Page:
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Finding local builders is never easy though and the best ones are often always busy. That's where Top Tradespeople comes in. To find a builder in your area, describe your projects and we connect local people for quotes on projects like house extensions, structural alterations, barn conversions, new builds and loft conversions. Whether you need local companies and contractors for major work such as extensions or minor repairs, we can help you find the right people for the project. Simply request quotes and our system matches companiesUK wide, without obligation.
If you're planning to have building work done on your home that goes beyond the realms of a simple DIY project, you need a good builder. Choosing the right one is key to ensuring the project is completed to the highest standards, and observes required regulations. It's also important your contractor is reliable and charges a fair and honest price for the work, ensuring both during the process and after, there's minimum disruption to you and your home, the job is completed without unnecessary breaks and the site cleared of debris.
Here are some tips when considering hiring a building contractor:
Feedback From Customers
If the builder you choose does state they are trade body members, make sure they're genuine. Check details they provide for peace of mind. Don't be afraid to ask for references, either. A good builder will be happy to provide details so contact previous customers directly about price and quality of work. Always seek testimonials, ratings and reviews. Most good professionals will have good reviews, but be aware not all reviews online are genuine, nor two-sided arguments.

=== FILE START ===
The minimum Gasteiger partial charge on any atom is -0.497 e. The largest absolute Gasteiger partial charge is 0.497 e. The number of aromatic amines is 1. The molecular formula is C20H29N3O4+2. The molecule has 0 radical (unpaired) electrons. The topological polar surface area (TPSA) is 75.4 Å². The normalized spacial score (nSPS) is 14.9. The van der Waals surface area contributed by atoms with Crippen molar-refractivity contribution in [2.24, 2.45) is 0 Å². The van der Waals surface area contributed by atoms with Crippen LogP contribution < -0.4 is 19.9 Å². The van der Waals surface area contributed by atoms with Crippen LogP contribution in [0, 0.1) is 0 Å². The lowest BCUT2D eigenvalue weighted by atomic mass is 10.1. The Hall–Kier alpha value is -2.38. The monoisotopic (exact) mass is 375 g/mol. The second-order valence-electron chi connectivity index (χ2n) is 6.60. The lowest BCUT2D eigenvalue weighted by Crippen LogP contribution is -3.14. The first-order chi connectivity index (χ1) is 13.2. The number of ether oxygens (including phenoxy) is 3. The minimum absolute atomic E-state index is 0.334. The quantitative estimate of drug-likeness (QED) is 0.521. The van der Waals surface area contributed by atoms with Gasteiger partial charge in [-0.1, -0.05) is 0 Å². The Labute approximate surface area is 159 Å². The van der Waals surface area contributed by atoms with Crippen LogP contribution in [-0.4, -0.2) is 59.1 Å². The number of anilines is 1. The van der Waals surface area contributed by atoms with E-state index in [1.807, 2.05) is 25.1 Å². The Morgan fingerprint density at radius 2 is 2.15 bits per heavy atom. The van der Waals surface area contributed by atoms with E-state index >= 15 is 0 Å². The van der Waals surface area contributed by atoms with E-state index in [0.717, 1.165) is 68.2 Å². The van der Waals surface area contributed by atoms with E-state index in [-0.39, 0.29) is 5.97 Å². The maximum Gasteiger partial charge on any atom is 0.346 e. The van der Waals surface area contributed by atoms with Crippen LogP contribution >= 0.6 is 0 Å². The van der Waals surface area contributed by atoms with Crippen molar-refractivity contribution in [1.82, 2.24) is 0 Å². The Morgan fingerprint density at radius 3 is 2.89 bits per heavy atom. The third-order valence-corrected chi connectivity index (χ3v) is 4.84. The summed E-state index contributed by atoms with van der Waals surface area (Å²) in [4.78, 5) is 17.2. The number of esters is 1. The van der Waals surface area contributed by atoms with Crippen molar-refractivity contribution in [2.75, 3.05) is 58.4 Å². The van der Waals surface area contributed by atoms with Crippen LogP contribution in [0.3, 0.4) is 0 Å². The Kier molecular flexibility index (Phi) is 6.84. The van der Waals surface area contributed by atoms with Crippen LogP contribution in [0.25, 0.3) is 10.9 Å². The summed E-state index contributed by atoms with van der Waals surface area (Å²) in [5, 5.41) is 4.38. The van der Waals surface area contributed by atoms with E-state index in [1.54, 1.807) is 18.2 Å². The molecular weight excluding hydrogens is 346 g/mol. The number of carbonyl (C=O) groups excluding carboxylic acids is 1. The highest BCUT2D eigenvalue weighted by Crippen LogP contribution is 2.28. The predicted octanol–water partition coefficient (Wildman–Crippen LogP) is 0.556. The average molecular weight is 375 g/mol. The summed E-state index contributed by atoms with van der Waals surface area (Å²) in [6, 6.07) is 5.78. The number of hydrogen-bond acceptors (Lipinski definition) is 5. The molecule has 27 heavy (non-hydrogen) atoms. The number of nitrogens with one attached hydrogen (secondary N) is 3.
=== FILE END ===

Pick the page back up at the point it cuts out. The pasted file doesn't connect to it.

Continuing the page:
Check them out. Don't rush into accepting the first quote you receive
Insurances, Certifications, Trades Associations and Guarantees
Consider asking the following questions:
Don't restrict yourself to locals
If you live in a remote area you may need to find someone from outside your local area. Good contractors will travel for viable projects.
Get a detailed quotation
Make sure these are in writing on headed paper or from a company email address. The quote should include all details of labour and materials to complete the job. Make sure they add VAT. It's important there are no hidden costs. Ask your contractor if any planning permission or building regulation approval is needed before work commences. The more thorough you are regarding each detail and stage of the job from the beginning, the better. In addition to a complete breakdown of the work to be done, you'll need start and completion dates, security and safety issues, catering and toilet arrangements, and hours and days when work will be carried out.
Agree payment terms
Payment terms also need to be agreed in writing from the start. Avoid paying a cash deposit. Get a receipt.
Unless you work in the trade, or know how much a neighbour has paid for this sort of work recently, it can be almost impossible to come up with even a ball park figure for the work you’re thinking of having done.
Don’t worry though, because there are a few things you can do to help get a better idea of the cost of hiring a builder which you are facing.
Be Clear About Project Specifications
Before you even start phoning companies and asking them to quote for a job, you have to be very clear about what you want done.
If you’re thinking about a loft extension, is it going to be just a bedroom, or are you considering a shower room too? Will you be asking the builder to do the painting and decorating? How many windows do you want installed? Often, this will all be covered if you are required to apply for Planning Permission or a Building Control permit, as you have to have detailed plans drawn up.
For other sorts of work, make a list of the things you need your builder to do, and then when it comes to asking for quotes you will be prepared.